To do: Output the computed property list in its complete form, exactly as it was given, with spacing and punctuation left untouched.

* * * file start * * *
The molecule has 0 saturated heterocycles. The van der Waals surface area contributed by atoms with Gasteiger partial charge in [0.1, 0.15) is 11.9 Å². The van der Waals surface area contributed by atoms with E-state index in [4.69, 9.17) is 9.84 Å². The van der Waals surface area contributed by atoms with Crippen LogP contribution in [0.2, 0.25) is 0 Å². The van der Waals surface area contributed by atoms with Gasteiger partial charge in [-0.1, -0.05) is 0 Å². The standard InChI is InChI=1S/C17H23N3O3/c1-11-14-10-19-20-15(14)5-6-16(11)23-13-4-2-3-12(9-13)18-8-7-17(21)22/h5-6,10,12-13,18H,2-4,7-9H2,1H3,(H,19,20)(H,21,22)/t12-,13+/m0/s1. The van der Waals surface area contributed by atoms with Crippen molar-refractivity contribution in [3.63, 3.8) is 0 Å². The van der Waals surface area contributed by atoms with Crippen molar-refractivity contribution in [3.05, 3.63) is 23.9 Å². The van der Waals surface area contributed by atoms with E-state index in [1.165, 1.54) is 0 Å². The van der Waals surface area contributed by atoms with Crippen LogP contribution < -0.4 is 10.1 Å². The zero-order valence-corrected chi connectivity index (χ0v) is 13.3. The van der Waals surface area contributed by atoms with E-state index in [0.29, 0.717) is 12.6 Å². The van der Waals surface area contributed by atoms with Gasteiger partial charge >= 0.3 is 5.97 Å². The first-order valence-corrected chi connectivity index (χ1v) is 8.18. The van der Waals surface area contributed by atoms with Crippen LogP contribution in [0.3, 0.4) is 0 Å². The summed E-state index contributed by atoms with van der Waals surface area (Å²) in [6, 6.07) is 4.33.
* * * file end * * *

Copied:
The molecule has 0 saturated heterocycles. The van der Waals surface area contributed by atoms with Gasteiger partial charge in [0.1, 0.15) is 11.9 Å². The van der Waals surface area contributed by atoms with E-state index in [4.69, 9.17) is 9.84 Å². The van der Waals surface area contributed by atoms with Crippen LogP contribution in [0.2, 0.25) is 0 Å². The van der Waals surface area contributed by atoms with Gasteiger partial charge in [-0.1, -0.05) is 0 Å². The standard InChI is InChI=1S/C17H23N3O3/c1-11-14-10-19-20-15(14)5-6-16(11)23-13-4-2-3-12(9-13)18-8-7-17(21)22/h5-6,10,12-13,18H,2-4,7-9H2,1H3,(H,19,20)(H,21,22)/t12-,13+/m0/s1. The van der Waals surface area contributed by atoms with Crippen molar-refractivity contribution in [3.63, 3.8) is 0 Å². The van der Waals surface area contributed by atoms with Crippen molar-refractivity contribution in [3.05, 3.63) is 23.9 Å². The van der Waals surface area contributed by atoms with E-state index in [1.165, 1.54) is 0 Å². The van der Waals surface area contributed by atoms with Crippen LogP contribution < -0.4 is 10.1 Å². The zero-order valence-corrected chi connectivity index (χ0v) is 13.3. The van der Waals surface area contributed by atoms with E-state index in [0.29, 0.717) is 12.6 Å². The van der Waals surface area contributed by atoms with Gasteiger partial charge >= 0.3 is 5.97 Å². The first-order valence-corrected chi connectivity index (χ1v) is 8.18. The van der Waals surface area contributed by atoms with Crippen LogP contribution in [0.3, 0.4) is 0 Å². The summed E-state index contributed by atoms with van der Waals surface area (Å²) in [6, 6.07) is 4.33.